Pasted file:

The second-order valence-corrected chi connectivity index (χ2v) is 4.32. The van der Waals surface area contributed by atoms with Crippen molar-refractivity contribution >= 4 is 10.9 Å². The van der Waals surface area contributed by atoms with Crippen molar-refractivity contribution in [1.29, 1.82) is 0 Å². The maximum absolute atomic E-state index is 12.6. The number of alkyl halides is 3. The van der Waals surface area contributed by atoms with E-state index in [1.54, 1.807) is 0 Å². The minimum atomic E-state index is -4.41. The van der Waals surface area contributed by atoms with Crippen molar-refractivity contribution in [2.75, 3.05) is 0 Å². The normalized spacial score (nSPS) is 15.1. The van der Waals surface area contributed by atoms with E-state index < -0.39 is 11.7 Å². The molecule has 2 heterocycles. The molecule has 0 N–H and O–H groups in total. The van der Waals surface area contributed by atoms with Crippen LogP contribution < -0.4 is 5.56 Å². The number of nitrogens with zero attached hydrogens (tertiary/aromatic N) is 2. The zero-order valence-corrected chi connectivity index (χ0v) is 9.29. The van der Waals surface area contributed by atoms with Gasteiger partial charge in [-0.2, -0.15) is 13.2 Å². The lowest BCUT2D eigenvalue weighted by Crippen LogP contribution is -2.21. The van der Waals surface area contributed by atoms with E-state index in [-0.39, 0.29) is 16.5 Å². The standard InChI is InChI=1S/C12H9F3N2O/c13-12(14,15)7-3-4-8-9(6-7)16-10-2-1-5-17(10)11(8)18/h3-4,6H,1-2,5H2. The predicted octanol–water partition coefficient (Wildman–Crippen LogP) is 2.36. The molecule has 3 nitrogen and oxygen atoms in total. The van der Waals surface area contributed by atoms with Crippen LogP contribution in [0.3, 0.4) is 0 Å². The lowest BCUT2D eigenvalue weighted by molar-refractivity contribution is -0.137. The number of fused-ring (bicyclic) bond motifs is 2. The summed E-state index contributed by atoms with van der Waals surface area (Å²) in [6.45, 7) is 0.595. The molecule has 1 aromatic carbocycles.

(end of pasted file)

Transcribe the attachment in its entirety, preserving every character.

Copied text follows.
The second-order valence-corrected chi connectivity index (χ2v) is 4.32. The van der Waals surface area contributed by atoms with Crippen molar-refractivity contribution >= 4 is 10.9 Å². The van der Waals surface area contributed by atoms with Crippen molar-refractivity contribution in [1.29, 1.82) is 0 Å². The maximum absolute atomic E-state index is 12.6. The number of alkyl halides is 3. The van der Waals surface area contributed by atoms with E-state index in [1.54, 1.807) is 0 Å². The minimum atomic E-state index is -4.41. The van der Waals surface area contributed by atoms with Crippen molar-refractivity contribution in [2.75, 3.05) is 0 Å². The normalized spacial score (nSPS) is 15.1. The van der Waals surface area contributed by atoms with E-state index < -0.39 is 11.7 Å². The molecule has 2 heterocycles. The molecule has 0 N–H and O–H groups in total. The van der Waals surface area contributed by atoms with Crippen LogP contribution < -0.4 is 5.56 Å². The number of nitrogens with zero attached hydrogens (tertiary/aromatic N) is 2. The zero-order valence-corrected chi connectivity index (χ0v) is 9.29. The van der Waals surface area contributed by atoms with Gasteiger partial charge in [-0.2, -0.15) is 13.2 Å². The lowest BCUT2D eigenvalue weighted by Crippen LogP contribution is -2.21. The van der Waals surface area contributed by atoms with E-state index in [-0.39, 0.29) is 16.5 Å². The standard InChI is InChI=1S/C12H9F3N2O/c13-12(14,15)7-3-4-8-9(6-7)16-10-2-1-5-17(10)11(8)18/h3-4,6H,1-2,5H2. The predicted octanol–water partition coefficient (Wildman–Crippen LogP) is 2.36. The molecule has 3 nitrogen and oxygen atoms in total. The van der Waals surface area contributed by atoms with Crippen LogP contribution in [0.3, 0.4) is 0 Å². The lowest BCUT2D eigenvalue weighted by molar-refractivity contribution is -0.137. The number of fused-ring (bicyclic) bond motifs is 2. The summed E-state index contributed by atoms with van der Waals surface area (Å²) in [6.45, 7) is 0.595. The molecule has 1 aromatic carbocycles.